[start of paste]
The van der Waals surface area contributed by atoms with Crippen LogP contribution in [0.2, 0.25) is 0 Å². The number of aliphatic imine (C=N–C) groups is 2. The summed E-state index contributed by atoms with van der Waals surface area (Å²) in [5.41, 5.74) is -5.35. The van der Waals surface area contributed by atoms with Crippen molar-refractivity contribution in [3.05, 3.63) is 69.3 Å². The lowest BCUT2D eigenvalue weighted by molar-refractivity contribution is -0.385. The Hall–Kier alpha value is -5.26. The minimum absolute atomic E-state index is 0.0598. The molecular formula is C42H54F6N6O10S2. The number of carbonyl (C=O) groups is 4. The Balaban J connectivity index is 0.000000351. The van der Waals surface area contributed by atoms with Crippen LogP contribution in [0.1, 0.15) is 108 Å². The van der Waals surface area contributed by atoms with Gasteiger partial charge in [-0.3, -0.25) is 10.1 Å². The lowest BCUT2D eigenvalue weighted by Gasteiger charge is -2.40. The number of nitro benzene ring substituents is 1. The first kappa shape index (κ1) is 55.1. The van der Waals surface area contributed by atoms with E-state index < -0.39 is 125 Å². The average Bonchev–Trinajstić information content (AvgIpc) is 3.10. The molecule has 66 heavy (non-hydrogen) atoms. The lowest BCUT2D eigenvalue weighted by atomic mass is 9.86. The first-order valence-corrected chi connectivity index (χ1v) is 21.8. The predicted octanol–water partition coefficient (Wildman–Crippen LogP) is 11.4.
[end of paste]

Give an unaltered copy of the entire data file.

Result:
The van der Waals surface area contributed by atoms with Crippen LogP contribution in [0.2, 0.25) is 0 Å². The number of aliphatic imine (C=N–C) groups is 2. The summed E-state index contributed by atoms with van der Waals surface area (Å²) in [5.41, 5.74) is -5.35. The van der Waals surface area contributed by atoms with Crippen molar-refractivity contribution in [3.05, 3.63) is 69.3 Å². The lowest BCUT2D eigenvalue weighted by molar-refractivity contribution is -0.385. The Hall–Kier alpha value is -5.26. The minimum absolute atomic E-state index is 0.0598. The molecular formula is C42H54F6N6O10S2. The number of carbonyl (C=O) groups is 4. The Balaban J connectivity index is 0.000000351. The van der Waals surface area contributed by atoms with Crippen LogP contribution in [0.1, 0.15) is 108 Å². The van der Waals surface area contributed by atoms with Gasteiger partial charge in [-0.3, -0.25) is 10.1 Å². The lowest BCUT2D eigenvalue weighted by Gasteiger charge is -2.40. The number of nitro benzene ring substituents is 1. The first kappa shape index (κ1) is 55.1. The van der Waals surface area contributed by atoms with E-state index < -0.39 is 125 Å². The average Bonchev–Trinajstić information content (AvgIpc) is 3.10. The molecule has 66 heavy (non-hydrogen) atoms. The lowest BCUT2D eigenvalue weighted by atomic mass is 9.86. The first-order valence-corrected chi connectivity index (χ1v) is 21.8. The predicted octanol–water partition coefficient (Wildman–Crippen LogP) is 11.4.